More than meets the eye
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Robert Mullins, a University of Iowa associate professor of ophthalmology and visual sciences and his colleagues have acquired one of the largest collections of donated eye and eye tissue samples in the world, an invaluable resource for studying both common and rare eye diseases. Since 2004, the team have collected approximately 1,400 eyes for research and transplantation.
Because the anatomy of the human retina is unique, the research being done with donated eyes cannot be easily replicated in animal models. Samples from the Iowa Lions Eye Bank are also sent to investigators around the world to aid in various research projects.
“The people in this community are incredibly generous, and Iowa has one of the highest percentages of identified organ donors,” Mullins says. “Especially those people with rare eye diseases; they’re very eager to help out by donating.”
Collecting corneas for transplantation is a major component of the eye bank’s mission, which directly improves the lives of cornea recipients. But not all donated eyes are suitable for transplantation. When that happens, those eyes are used for research to understand the aging process and biology behind eye diseases, including macular degeneration, retinitis pigmentosa, glaucoma, Fuchs corneal dystrophy, and others.
Last year at UI Hospitals and Clinics, 40 donors gifted their eyes to research, and 85 cornea donors gave the gift of sight to 111 recipients in Iowa, the U.S., and around the world.
More than 1,800,000 donors are registered with the Iowa Donor Network. Register at iowadonorregistry.org.
Lately, the UI research team has been using donor eyes to try to understand how and why specific genes are turned on and off. Macular degeneration, for example, damages the central part of the retina (the macula), such that focused vision is impaired, but peripheral vision is normal. Retinitis pigmentosa, however, leaves the macula alone, but causes degeneration in the periphery. Researchers are hoping to figure out why some diseases destroy these different areas of the retina and hope to better understand the molecular differences of those regions.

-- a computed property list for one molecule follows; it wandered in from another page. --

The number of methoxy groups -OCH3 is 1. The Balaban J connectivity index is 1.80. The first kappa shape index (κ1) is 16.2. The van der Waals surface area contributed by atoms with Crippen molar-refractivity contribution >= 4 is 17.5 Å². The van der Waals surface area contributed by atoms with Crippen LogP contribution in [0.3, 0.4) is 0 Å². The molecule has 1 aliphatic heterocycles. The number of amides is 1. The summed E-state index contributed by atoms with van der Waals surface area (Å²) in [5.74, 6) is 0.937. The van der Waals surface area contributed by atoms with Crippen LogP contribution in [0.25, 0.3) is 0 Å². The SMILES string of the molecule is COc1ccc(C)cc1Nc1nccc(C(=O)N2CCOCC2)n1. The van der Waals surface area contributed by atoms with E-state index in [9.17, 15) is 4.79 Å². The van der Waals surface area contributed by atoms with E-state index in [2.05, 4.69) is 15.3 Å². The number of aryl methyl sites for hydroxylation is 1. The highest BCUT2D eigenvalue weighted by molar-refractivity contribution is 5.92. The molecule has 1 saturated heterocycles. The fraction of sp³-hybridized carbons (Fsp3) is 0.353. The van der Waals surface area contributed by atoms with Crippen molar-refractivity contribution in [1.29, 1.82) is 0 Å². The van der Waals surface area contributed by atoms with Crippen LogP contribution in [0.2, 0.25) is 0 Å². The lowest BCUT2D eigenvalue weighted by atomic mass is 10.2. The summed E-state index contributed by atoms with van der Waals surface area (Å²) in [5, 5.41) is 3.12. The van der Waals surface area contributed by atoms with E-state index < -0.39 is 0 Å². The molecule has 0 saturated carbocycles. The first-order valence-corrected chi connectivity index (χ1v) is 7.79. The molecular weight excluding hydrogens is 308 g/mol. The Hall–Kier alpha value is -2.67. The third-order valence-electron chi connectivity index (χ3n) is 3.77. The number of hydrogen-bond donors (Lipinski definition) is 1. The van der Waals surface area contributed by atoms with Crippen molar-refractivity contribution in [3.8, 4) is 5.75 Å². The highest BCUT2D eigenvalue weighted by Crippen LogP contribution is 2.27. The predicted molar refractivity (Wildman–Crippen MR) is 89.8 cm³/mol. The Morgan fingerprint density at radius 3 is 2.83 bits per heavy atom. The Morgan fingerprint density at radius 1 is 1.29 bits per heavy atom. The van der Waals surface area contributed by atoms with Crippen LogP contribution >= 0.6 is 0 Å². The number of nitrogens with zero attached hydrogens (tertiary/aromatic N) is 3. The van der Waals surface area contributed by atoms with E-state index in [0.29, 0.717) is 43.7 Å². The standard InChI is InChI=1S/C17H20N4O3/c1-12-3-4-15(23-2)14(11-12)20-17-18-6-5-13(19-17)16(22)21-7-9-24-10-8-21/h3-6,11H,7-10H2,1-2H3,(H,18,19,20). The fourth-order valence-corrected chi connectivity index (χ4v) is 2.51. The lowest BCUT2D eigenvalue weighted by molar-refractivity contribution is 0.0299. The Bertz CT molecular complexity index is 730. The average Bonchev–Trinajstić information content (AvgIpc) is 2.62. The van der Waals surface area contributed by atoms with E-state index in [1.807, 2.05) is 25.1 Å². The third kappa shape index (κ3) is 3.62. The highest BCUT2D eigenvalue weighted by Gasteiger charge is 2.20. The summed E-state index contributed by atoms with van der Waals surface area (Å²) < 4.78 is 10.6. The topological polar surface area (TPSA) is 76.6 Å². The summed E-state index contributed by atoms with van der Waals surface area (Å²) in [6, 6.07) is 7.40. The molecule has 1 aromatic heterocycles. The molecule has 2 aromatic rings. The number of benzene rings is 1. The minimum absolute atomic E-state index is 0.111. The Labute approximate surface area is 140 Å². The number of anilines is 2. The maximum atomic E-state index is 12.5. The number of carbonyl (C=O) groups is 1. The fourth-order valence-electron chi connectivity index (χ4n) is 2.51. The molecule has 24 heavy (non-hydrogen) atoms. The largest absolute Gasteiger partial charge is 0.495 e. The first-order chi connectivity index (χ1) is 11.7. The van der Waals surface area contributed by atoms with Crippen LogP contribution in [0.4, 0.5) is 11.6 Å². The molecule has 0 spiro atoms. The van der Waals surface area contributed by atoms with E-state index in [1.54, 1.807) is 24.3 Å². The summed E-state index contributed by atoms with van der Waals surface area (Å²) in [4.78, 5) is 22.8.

Other research projects are focused on stopping or slowing down the progression of macular degeneration. The first cells to succumb to the disease are in the layer beneath the retina—the retinal pigmented epithelium. Previous experimental therapies have tried to fix those cells.
“But what we found when we looked at eyes with macular degeneration,” Mullins says, “is that the loss of blood vessels beneath that layer actually happens first, so we first need to figure out how to rescue or replace those dying blood vessels.”
Stem cells provide a promising possibility for replacing those dead blood vessels, according to Mullins.
Sections of macula tissue. Left: healthy macula; right: unhealthy macula. Images courtesy of Robert F. Mullins.
“What we’re really hoping is to be able to make the remaining healthy cells resistant to any future damage. And if it’s bad enough, to deliver new cells from the patient to repopulate the damaged cells with healthy cells,” he explains.
Video courtesy of UI Health Care Marketing and Communication.
“It can be difficult when families are confronted with the decision about organ and tissue donation. But I want to be sure to thank the patients and their families,” Mullins says.
He also points out the tireless efforts of the staff at the eye bank and the people who go out in the middle of the night to collect and preserve samples to continue fueling this important research.
Editor's Note: This story was originally posted in The Loop, an interactive online employee newsletter for UI Health Care faculty, staff, students, and volunteers.